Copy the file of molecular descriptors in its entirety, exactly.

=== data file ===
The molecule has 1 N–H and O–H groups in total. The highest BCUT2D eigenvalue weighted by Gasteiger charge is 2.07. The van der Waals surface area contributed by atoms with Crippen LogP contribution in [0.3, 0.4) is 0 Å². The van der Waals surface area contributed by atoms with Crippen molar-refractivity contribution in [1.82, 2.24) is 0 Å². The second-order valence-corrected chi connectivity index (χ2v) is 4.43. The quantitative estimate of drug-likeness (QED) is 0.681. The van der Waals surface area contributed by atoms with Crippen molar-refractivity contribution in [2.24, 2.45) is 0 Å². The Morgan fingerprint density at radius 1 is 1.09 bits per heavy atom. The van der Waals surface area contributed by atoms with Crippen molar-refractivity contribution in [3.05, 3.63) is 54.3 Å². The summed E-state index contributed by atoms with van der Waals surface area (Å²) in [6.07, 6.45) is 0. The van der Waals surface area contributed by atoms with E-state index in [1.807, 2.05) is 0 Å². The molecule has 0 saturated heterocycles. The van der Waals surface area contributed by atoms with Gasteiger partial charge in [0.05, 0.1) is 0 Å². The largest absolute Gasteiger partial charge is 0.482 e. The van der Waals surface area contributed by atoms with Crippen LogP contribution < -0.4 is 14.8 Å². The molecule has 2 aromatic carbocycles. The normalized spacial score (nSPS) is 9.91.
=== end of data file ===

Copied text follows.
The molecule has 1 N–H and O–H groups in total. The highest BCUT2D eigenvalue weighted by Gasteiger charge is 2.07. The van der Waals surface area contributed by atoms with Crippen LogP contribution in [0.3, 0.4) is 0 Å². The van der Waals surface area contributed by atoms with Crippen molar-refractivity contribution in [1.82, 2.24) is 0 Å². The second-order valence-corrected chi connectivity index (χ2v) is 4.43. The quantitative estimate of drug-likeness (QED) is 0.681. The van der Waals surface area contributed by atoms with Crippen molar-refractivity contribution in [2.24, 2.45) is 0 Å². The Morgan fingerprint density at radius 1 is 1.09 bits per heavy atom. The van der Waals surface area contributed by atoms with Crippen molar-refractivity contribution in [3.05, 3.63) is 54.3 Å². The summed E-state index contributed by atoms with van der Waals surface area (Å²) in [6.07, 6.45) is 0. The van der Waals surface area contributed by atoms with E-state index in [1.807, 2.05) is 0 Å². The molecule has 0 saturated heterocycles. The van der Waals surface area contributed by atoms with Gasteiger partial charge in [0.05, 0.1) is 0 Å². The largest absolute Gasteiger partial charge is 0.482 e. The van der Waals surface area contributed by atoms with Crippen LogP contribution < -0.4 is 14.8 Å². The molecule has 2 aromatic carbocycles. The normalized spacial score (nSPS) is 9.91.